July 3, 2001
MODERATOR: Venus Williams. Who would like to start?
Q. What happened there at 5-1 in the first set?
VENUS WILLIAMS: I think maybe I got a little overconfident and then she started to play a lot better, and I felt a little rushed. But I was able to say, "You better calm down and get through it."
Q. How do you feel your relationship is with the Wimbledon crowds now that you're coming back as champion? Does it make a difference in the reaction to you?
VENUS WILLIAMS: No, I think they're quite nice. I think they're very nice, and very supportive. Get a lot of support here, a lot more than other places.
Q. (Inaudible) than last year?
VENUS WILLIAMS: I don't remember. A lot of times you don't even hear the crowd. You're really just focusing on your thing. A lot of times I'm not thinking about the crowd.
Q. What are you going to have to sharpen up in your game for the semis?
VENUS WILLIAMS: I think I'm playing well already. I think today was just a different match because I was playing a serve and volleyer. She knew if she was going to beat me, she was going to have to come into the net because she wasn't going to be able to beat me from the line, from the baseline. But my passing shots were nice today, so that helps me out. But, you know, I think I'm ready. I'm feeling well. Especially in my Round of 16, I did a lot better than my first previous three matches.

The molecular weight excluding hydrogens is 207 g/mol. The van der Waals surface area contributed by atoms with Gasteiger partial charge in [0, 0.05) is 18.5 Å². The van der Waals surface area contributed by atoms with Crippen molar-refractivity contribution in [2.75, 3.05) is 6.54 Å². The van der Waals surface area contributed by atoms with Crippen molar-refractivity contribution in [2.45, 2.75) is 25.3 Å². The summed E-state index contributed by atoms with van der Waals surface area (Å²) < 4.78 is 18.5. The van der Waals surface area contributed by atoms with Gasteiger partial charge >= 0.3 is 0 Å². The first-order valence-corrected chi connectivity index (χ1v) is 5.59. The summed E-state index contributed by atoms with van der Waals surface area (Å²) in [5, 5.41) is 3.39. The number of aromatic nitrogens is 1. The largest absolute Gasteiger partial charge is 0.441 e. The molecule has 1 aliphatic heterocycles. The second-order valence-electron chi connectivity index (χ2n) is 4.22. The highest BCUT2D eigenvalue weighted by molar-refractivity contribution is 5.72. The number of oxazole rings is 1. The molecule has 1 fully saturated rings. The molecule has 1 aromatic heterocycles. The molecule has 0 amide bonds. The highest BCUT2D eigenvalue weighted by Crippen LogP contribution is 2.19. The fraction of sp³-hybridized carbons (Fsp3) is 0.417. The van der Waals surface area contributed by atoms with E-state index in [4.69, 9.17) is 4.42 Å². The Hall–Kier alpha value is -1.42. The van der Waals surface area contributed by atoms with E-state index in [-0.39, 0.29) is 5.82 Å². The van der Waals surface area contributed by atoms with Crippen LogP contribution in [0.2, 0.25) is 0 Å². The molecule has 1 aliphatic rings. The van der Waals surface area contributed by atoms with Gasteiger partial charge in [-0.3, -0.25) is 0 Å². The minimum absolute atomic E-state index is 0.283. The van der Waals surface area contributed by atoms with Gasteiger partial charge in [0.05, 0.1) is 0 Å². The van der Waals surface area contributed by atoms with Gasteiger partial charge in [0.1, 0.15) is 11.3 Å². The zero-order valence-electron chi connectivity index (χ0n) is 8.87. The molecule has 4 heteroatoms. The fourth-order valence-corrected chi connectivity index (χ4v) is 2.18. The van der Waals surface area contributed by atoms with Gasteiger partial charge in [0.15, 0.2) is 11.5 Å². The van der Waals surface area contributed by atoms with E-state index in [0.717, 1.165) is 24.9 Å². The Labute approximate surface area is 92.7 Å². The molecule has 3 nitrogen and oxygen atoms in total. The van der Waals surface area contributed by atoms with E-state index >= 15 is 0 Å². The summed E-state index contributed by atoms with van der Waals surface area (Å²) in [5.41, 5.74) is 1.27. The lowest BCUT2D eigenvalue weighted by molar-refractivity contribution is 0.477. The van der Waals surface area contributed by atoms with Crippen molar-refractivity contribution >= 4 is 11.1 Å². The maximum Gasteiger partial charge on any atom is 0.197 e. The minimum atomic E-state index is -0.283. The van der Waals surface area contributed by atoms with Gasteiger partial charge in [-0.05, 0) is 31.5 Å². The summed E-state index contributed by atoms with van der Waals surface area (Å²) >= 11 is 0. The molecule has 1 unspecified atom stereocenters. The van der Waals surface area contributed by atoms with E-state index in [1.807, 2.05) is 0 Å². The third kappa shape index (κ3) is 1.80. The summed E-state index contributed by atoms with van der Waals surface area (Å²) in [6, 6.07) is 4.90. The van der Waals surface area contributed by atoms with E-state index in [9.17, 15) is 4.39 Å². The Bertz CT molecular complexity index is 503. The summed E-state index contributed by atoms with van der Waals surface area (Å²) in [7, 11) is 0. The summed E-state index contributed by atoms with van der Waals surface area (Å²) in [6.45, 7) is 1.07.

Q. Which of the two girls would you like to play?
VENUS WILLIAMS: I usually pick the higher-ranked player.
VENUS WILLIAMS: It helps my ranking (smiling).
Q. Have you ever played Kim Clijsters?
VENUS WILLIAMS: No, I have not played her before.
Q. You saw her playing already here?
VENUS WILLIAMS: Not really. Just a few points here and there.
Q. Do you think you have a shot against her, no problem?
VENUS WILLIAMS: Oh, I think I have a shot against anyone, and who knows. But, like I said, I'll just play the winner. If she's the winner, I think that would be sweet for her. But we'll see.
Q. What are your thoughts about playing Lindsay?
VENUS WILLIAMS: I'll be ready. I think maybe she hasn't been playing her best game. She's played a few tough players like Dokic. It was good to come through that match. But at this point I'm just focusing on myself, really just playing out there, showing no fear.